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Southern Historical Society Papers, Volume 19. (ed. Reverend J. William Jones) 4 0 Browse Search
Varina Davis, Jefferson Davis: Ex-President of the Confederate States of America, A Memoir by his Wife, Volume 2 3 1 Browse Search
Southern Historical Society Papers, Volume 21. (ed. Reverend J. William Jones) 3 1 Browse Search
Jefferson Davis, The Rise and Fall of the Confederate Government 2 2 Browse Search
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Varina Davis, Jefferson Davis: Ex-President of the Confederate States of America, A Memoir by his Wife, Volume 2, Chapter 11: conferences after the battle of Manassas. (search)
his complete demoralization. As far as our cavalry went, no hostile force was met, and all the indications favored the conclusion that the purpose of invasion had for the time been abandoned. The victory, though decisive and important, both in its moral and physical effect, had been dearly bought by the sacrifice of the lives of many of our bravest and best, who at the first call of their country had rushed to its defence. When riding to the front, I met an ambulance bearing General Barnard Bee from the field, where he had been mortally wounded, after his patriotism had been illustrated by conspicuous exhibitions of skill, daring, and fortitude. Soon after, I learned that my friend, Colonel Bartow, had heroically sealed with his life-blood his faith in the sanctity of our cause. He had been the chairman of the Committee on Military Affairs in the Provisional Congress, and after the laws were enacted to provide for the public defence, he went to the field to maintain them.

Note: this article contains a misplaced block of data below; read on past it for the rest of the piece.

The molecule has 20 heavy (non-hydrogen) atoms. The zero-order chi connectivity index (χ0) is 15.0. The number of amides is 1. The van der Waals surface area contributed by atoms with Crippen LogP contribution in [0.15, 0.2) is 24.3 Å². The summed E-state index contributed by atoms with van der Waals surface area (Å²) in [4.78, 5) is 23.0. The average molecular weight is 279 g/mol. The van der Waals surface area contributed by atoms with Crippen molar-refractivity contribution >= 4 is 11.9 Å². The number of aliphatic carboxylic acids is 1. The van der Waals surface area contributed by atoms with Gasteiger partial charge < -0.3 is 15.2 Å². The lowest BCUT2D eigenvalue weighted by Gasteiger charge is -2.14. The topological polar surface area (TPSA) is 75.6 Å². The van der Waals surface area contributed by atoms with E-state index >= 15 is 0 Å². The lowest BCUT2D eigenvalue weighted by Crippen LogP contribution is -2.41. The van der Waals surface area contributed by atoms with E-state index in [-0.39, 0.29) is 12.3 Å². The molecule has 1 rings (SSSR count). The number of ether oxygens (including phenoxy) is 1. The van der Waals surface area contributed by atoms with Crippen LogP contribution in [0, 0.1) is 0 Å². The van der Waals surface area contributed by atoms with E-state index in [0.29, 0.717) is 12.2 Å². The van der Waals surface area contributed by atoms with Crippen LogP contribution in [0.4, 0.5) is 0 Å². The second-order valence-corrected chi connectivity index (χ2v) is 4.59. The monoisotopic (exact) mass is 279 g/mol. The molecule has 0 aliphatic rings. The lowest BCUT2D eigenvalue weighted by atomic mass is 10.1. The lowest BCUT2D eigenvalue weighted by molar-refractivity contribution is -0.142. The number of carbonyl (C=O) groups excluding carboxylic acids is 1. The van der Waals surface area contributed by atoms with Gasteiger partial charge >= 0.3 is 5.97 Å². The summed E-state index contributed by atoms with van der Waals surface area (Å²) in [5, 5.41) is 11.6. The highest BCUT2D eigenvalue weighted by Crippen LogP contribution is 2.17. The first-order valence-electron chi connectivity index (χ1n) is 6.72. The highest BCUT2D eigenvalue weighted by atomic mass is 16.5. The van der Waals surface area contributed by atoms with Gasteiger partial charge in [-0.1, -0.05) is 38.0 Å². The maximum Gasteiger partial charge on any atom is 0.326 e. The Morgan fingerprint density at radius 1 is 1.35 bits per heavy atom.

played under the most furious fire, rendered inestimable service. To Maryland we owe also Snowdon Andrews, the brave and skilled artillery officer, who was so desperately wounded upon the field of Cedar Run that his surgeon reported hardly enough of his body left to hold his soul. South Carolina gave us Stephen Elliott, who remained in beleaguered Sumter, and when invited to take rest only did so because promoted and ordered elsewhere; the Hamptons, Kershaw, Hugers, Ramseur, M. C. Butler, Bee, Bonham, Bartow, Drayton, the Prestons, Dick Anderson, Jenkins, and Stephen D. Lee, commander of artillery in Virginia and corps commander in the Army of Tennessee, a body of fine gentlemen who illustrated the proverbial daring of their class. She also gave Colonel Lucius B. Northrop, a gallant soldier of the old army, and one who, as Commissary General, possessed Mr. Davis's confidence unto the end of our struggle. North Carolina sent Pettigrew, who commanded Heth's division in the cha
ed his complete demoralization. As far as our cavalry went, no hostile force was met, and all the indications favored the conclusion that the purpose of invasion had for the time been abandoned. The victory, though decisive and important, both in its moral and physical effect, had been dearly bought by the sacrifice of the lives of many of our bravest and best, who at the first call of their country had rushed to its defense. When riding to the front, I met an ambulance bearing General Barnard Bee from the field, where he had been mortally wounded, after his patriotism had been illustrated by conspicuous exhibitions of skill, daring, and fortitude. Soon after, I learned that my friend Colonel Bartow had heroically sealed with his life blood his faith in the sanctity of our cause. He had been the chairman of the Committee on Military Affairs in the provisional Congress, and, after the laws were enacted to provide for the public defense, he went to the field to maintain them.